Dr. Haykal recommends people have their vitamin D levels checked during routine health examinations.
"People are not as aware of vitamin D because it doesn't necessarily cause immediate medical issues. Rather, it is a chronic process. So, if you are deficient, you are never going to have any symptoms that will alarm you.
"Rather, you have to check with your physician and make sure that you are adequately supplemented.
"Staying healthy does not mean you have to obsess about everything you eat or drink. But adopting a healthy lifestyle is important."

Dharavi slum beats Taj Mahal as India’s top tourist destination

Updated 19 min 11 sec ago

Dharavi slum beats Taj Mahal as India’s top tourist destination

  • The squalid district was featured in Oscar-winning movie ‘Slumdog Millionaire’
  • Tour groups to Dharavi normally consist of around five to six people, with visitors guided through its cramped alleys

NEW DELHI: One of the world’s biggest slums, located in Mumbai, has pipped the famous Taj Mahal to become India’s favorite tourist destination.

Dharavi, where close to 1 million people live in an area of just over 2.1 square kilometers, was named by travel website as the 2019 top visitor experience in India and among the 10 most favorite tourist sites in Asia.

The slum has grown up on swamp land in the center of the coastal city of Mumbai over the past 150 years and has poor infrastructure and a lack of basic sanitation and hygiene facilities.

The squalid district was featured in the 2008 Oscar-winning movie “Slumdog Millionaire,” which tells the story of a Mumbai teenager accused of cheating on the Indian version of TV gameshow “Who Wants to be a Millionaire.”

However, in 2012, Pulitzer Prize-winning journalist and author Katherine Boo portrayed a new side of life in the slum in her book “Behind the Beautiful Forevers: Life, Death and Hope in a Mumbai Slum,” which showed it bubbling with hope in a changing world.

The recent Bollywood movie “Gully Boy” also gives the slum a new look with a coming-of-age tale based on the lives of street rappers.

“Slum tourism started in 2003 for the first time but it picked up after the movie ‘Slumdog Millionaire,’” said Dinesh Bhurara, who runs travel agency Mumbai Dream Tours.

“Dharavi is not like a slum, but it is a city within the city. It is well-organized and people from all communities and religions coexist together. They work very hard. When tourists come, they see a new life in the slum which they don’t see in Mumbai and outside. This connects with foreigners,” Bhurara told Arab News.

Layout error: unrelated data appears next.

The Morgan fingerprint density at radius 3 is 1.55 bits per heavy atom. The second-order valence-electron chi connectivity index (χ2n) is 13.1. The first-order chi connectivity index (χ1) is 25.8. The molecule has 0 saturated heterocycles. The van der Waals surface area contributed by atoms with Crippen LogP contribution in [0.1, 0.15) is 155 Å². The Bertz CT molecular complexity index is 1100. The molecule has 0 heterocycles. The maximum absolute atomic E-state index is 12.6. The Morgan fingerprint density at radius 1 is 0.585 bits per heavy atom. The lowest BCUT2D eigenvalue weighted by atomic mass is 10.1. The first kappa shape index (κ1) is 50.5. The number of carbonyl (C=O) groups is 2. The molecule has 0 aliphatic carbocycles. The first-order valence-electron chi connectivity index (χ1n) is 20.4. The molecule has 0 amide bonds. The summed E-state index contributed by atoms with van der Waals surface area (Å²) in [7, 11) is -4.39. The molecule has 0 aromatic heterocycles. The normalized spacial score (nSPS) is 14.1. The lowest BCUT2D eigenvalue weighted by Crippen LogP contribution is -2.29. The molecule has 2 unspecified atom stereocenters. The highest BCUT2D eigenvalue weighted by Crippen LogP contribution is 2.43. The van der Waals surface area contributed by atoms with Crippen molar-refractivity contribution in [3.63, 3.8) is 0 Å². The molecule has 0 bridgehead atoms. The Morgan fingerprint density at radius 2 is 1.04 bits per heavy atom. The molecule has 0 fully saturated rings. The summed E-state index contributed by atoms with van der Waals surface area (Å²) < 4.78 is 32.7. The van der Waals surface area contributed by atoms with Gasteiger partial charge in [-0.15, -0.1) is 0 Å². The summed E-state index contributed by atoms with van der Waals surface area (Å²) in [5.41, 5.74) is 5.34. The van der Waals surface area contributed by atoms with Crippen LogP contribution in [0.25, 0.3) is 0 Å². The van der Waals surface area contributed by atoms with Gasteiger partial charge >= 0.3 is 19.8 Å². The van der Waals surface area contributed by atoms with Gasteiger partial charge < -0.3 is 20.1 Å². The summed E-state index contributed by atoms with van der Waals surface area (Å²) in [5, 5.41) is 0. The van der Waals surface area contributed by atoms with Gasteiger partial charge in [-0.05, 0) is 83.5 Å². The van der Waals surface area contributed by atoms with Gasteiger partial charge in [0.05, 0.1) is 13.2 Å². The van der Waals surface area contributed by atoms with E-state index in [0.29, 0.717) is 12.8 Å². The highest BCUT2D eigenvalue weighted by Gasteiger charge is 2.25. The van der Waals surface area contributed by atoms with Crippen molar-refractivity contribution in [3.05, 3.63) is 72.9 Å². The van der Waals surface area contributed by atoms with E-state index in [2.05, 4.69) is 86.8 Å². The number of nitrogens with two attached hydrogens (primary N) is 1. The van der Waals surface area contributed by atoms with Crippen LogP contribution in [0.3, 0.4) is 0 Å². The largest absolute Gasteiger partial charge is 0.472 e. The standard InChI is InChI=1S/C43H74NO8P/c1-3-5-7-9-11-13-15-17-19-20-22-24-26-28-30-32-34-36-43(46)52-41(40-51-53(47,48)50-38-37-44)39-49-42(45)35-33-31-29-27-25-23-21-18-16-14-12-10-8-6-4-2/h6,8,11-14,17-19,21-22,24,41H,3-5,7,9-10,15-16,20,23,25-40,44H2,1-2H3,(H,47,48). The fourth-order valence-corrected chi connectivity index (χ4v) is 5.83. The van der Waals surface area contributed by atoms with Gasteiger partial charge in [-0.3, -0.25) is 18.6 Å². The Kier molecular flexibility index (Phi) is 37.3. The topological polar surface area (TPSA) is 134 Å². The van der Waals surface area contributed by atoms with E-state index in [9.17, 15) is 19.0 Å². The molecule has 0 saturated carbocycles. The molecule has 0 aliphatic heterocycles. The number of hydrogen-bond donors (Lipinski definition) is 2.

Bhurara, 24, was born and brought up in Dharavi and started his travel business three years ago after gaining experience with other tour operators.

“People have lots of misconceptions about Dharavi. Movies like ‘Slumdog Millionaire’ stereotyped the slum by showing its poverty, underbelly and by typecasting characters. But it’s not like that. When tourists visit it’s an eye-opener for them,” he added.

Tour groups to Dharavi normally consist of around five to six people, with visitors guided through its cramped alleys, and shown around houses and businesses.

“For tourists this is an educational tour. They learn how business is done here, and how people survive with their sheer efforts and aspirations. They also go to business and industry areas,” said Bhurara.

The peak season to visit Dharavi is between November and May with travel agents recording an average of 200 foreigners touring the slum every day during the season.

Bhurara charges 700 rupees ($10) per person for a four-hour trip to Dharavi and has five partners who run the tours with him. “When we take tourists inside the slum, we not only take them into an area, but we also take them into our lives and show them how life can exist even in this space. Many get inspired and are awestruck by the sheer energy inside the slum.”

He said the tourist influx had encouraged many Dharavi youngsters to learn foreign languages as a way to earn a living and he himself had taken up Spanish.

According to Bhurara the majority of tourists are from Europe and China. “People in Dharavi are now attuned to foreigners visiting them and they really appreciate that. For youngsters it’s an extra opportunity to earn some more. So many college students pick up foreign languages to earn something extra,” he added.

Dharavi is a hub of small industries with exports of leather and recycled goods reportedly worth $1 billion a year. More than 4,000 businesses operate there alongside thousands of single-room factories where migrants workers from eastern and western India are employed.

“Many people, even in Mumbai, are not aware of this part of Dharavi,” Vinay Rawat, a tour operator, told Arab News. “In Mumbai people come to see the most expensive house of the industrialist Mukesh Ambani and they also want to see the cheapest place in Mumbai which is Dharavi.”

Rawat added that wealthy people lived in Dharavi where new high-rise buildings had been constructed. He said people had lived there for four generations but that there were fears that the prime land could fall into the hands of property developers.